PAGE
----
Getting charged with DUI is not a laughing matter, and the State of Nebraska punishes drunk drivers harshly. One of the first things that happens when you get arrested for a DUI is that your driver’s license will be suspended.
This suspension is based on the ALR; however, depending on your conviction and blood alcohol content at the time of the offense, you can be subject to additional penalties in criminal court.
The State of Nebraska, like most states, carries severe penalties for drivers convicted of DUI offenses. A first-time DUI is a misdemeanor, and subsequent convictions are felonies.
The maximum penalty for a 3rd DUI in Nebraska with a BAC over 0.15% is up to 15 years of license suspension and a fine of up to $1,000. In addition, the offender faces jail time and alcohol/drug treatment requirements.
You must sign within ten days of being arrested for a DUI-related crime to avoid fines, community service, driver responsibility fees, and points on your driving record. You may be able to get your charges dropped by having evidence suppressed or by having the charge reduced.
The state could suspend or revoke their license when a driver is arrested on DUI charges. The first time this happened was an administrative license revocation (ARL), not a criminal court conviction. However, if the judge presiding over your case decides your BAC was above 15%, the repercussions are much different. Penalties for this Class W misdemeanor include:
- A $500 fine.
- Two days in jail.
- One year of license suspension.
- One hundred twenty hours of community service.
During this suspension, drivers may get a restricted license if they complete an alcohol education program and install an ignition interlock device.
A DUI is considered a crime and can result in jail time. The length of any jail sentence can vary depending on the charges a driver is facing and their blood alcohol level when they were arrested.
DUI offenders may be ordered to participate in alcohol assessment and treatment programs. Installing and maintaining an ignition interlock device on their car may also be necessary.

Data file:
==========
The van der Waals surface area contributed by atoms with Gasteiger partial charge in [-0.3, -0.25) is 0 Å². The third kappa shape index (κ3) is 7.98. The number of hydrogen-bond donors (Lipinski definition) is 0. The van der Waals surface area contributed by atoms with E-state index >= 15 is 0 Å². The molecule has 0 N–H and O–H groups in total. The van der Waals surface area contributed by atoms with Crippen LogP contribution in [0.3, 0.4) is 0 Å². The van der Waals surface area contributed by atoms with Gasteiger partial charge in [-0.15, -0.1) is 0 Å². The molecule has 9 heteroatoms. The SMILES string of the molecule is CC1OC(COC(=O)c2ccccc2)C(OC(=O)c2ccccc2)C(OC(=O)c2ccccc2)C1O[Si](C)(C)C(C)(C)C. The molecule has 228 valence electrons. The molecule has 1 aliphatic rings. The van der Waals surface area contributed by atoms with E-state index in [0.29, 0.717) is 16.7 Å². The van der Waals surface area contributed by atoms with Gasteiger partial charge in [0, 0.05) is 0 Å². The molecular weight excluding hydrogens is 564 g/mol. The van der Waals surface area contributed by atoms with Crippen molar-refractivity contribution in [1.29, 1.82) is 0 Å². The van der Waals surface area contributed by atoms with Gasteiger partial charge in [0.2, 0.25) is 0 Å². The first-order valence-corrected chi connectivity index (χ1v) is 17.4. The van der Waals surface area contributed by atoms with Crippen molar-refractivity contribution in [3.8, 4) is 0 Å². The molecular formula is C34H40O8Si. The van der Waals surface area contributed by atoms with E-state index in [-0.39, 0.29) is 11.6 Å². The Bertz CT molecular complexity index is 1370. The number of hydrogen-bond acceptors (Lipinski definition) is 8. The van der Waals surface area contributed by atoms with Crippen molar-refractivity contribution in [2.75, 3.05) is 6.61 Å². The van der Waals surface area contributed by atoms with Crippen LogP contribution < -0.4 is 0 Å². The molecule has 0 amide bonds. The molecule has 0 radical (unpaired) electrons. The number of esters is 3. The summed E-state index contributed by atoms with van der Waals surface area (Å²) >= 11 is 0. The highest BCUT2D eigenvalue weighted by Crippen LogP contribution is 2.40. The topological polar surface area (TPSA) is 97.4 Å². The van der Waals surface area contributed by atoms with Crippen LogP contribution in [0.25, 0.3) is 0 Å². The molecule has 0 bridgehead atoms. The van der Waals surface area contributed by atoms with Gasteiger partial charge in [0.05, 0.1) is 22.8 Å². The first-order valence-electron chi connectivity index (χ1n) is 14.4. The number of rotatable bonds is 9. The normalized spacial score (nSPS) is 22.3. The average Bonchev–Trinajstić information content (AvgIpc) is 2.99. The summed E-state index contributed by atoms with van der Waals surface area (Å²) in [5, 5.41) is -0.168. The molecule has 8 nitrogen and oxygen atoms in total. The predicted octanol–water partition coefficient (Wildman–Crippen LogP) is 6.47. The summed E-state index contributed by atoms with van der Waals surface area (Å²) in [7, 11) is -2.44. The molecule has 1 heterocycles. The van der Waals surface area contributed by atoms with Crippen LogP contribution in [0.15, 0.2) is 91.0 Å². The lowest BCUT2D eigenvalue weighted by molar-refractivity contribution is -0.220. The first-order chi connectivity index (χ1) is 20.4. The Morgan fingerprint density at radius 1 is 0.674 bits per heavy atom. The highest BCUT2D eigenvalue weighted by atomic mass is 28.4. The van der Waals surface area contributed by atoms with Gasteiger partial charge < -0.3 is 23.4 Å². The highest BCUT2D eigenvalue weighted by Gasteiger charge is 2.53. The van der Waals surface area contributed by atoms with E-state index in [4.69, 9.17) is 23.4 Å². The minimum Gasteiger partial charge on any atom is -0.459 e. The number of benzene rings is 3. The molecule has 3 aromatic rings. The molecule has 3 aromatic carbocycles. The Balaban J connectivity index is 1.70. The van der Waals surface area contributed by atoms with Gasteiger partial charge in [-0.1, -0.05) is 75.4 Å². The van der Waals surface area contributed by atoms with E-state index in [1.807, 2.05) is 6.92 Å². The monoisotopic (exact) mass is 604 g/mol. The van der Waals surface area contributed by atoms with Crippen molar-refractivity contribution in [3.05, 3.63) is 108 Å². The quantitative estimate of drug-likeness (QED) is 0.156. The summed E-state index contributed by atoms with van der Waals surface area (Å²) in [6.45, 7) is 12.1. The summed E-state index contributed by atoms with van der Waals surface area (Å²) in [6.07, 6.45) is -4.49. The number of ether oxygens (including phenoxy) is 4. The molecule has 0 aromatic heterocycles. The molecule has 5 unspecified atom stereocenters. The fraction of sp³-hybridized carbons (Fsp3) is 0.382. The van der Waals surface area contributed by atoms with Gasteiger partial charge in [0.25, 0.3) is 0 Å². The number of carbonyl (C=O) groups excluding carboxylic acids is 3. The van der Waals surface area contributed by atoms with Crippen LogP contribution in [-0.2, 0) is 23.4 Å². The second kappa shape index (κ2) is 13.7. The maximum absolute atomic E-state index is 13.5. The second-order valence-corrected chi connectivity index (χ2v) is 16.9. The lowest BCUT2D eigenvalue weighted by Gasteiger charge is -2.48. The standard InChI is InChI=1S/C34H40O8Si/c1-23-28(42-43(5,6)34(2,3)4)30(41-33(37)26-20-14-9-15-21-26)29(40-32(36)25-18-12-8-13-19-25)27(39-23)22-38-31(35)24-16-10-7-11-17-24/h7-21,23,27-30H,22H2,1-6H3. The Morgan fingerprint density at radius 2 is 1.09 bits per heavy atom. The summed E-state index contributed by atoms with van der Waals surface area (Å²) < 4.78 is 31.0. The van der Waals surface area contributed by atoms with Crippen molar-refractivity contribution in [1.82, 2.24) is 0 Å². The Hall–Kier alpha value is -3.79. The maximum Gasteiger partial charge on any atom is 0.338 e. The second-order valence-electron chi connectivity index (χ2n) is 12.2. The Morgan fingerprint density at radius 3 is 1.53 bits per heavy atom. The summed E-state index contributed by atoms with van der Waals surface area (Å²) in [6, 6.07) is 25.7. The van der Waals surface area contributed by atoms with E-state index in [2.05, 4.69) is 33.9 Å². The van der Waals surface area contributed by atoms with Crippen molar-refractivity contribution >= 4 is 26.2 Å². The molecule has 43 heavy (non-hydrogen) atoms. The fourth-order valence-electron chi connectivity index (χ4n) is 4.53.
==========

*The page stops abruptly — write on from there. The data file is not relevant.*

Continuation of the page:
Depending on a variety of factors, including the driver’s past conviction history and blood alcohol content, a driver suspected of a third DUI may face misdemeanor or felony charges. Aggravating conditions can potentially escalate a misdemeanor DUI to a felony, such as inflicting injury or death while driving under the influence.
In addition to criminal penalties, the state may impose fines for driving under the influence, contingent on your blood alcohol level (BAC) and prior DUI conviction history. By law, the Department of Motor Vehicles may suspend your license through an administrative procedure.
Suspensions and revocations can result from convictions, certain traffic violations, refusal to take an alcohol test, and violating the state’s implied consent laws. If this is your third offense, you may face a fine of up to $1,000, ninety-nine to one year in jail, and a fifteen-year license suspension. Additionally, any vehicle you drive may need an ignition interlock device installed and used.
An experienced DUI defense attorney can help you deal with the severe penalties and consequences of a third conviction. A conviction for DUI is a crime and carries significant jail time, fines, and probation.
Police officers suspecting that a driver is intoxicated will often request them to submit to breath, blood, or urine tests. Due to the state’s implied consent laws, refusal could result in license revocation.
A person’s criminal charges for DUI may be dismissed or reduced by completing the pretrial diversion program. It is only available to first-time offenders and does not include DUIs with high BAC levels or prior convictions. A skilled attorney can also challenge the validity of field sobriety test results and question the officer’s judgment.